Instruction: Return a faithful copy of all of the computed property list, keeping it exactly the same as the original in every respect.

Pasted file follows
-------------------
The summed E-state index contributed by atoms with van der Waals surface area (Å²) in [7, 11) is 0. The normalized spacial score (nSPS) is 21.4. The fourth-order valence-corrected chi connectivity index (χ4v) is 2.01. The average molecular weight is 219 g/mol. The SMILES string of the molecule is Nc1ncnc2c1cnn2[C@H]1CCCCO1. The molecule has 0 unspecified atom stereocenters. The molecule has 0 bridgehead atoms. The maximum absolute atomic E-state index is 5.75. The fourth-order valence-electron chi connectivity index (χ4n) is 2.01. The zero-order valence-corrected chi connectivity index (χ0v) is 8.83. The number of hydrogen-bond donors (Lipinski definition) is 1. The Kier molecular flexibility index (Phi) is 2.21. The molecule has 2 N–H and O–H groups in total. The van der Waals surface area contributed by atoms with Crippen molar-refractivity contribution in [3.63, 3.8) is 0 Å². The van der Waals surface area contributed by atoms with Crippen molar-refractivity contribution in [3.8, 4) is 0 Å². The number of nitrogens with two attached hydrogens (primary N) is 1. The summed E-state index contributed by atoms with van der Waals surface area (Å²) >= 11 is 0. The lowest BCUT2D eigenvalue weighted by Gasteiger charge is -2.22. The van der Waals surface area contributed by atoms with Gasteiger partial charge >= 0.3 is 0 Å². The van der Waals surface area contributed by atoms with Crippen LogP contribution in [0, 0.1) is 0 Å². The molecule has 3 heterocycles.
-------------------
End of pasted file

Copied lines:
The summed E-state index contributed by atoms with van der Waals surface area (Å²) in [7, 11) is 0. The normalized spacial score (nSPS) is 21.4. The fourth-order valence-corrected chi connectivity index (χ4v) is 2.01. The average molecular weight is 219 g/mol. The SMILES string of the molecule is Nc1ncnc2c1cnn2[C@H]1CCCCO1. The molecule has 0 unspecified atom stereocenters. The molecule has 0 bridgehead atoms. The maximum absolute atomic E-state index is 5.75. The fourth-order valence-electron chi connectivity index (χ4n) is 2.01. The zero-order valence-corrected chi connectivity index (χ0v) is 8.83. The number of hydrogen-bond donors (Lipinski definition) is 1. The Kier molecular flexibility index (Phi) is 2.21. The molecule has 2 N–H and O–H groups in total. The van der Waals surface area contributed by atoms with Crippen molar-refractivity contribution in [3.63, 3.8) is 0 Å². The van der Waals surface area contributed by atoms with Crippen molar-refractivity contribution in [3.8, 4) is 0 Å². The number of nitrogens with two attached hydrogens (primary N) is 1. The summed E-state index contributed by atoms with van der Waals surface area (Å²) >= 11 is 0. The lowest BCUT2D eigenvalue weighted by Gasteiger charge is -2.22. The van der Waals surface area contributed by atoms with Gasteiger partial charge >= 0.3 is 0 Å². The van der Waals surface area contributed by atoms with Crippen LogP contribution in [0, 0.1) is 0 Å². The molecule has 3 heterocycles.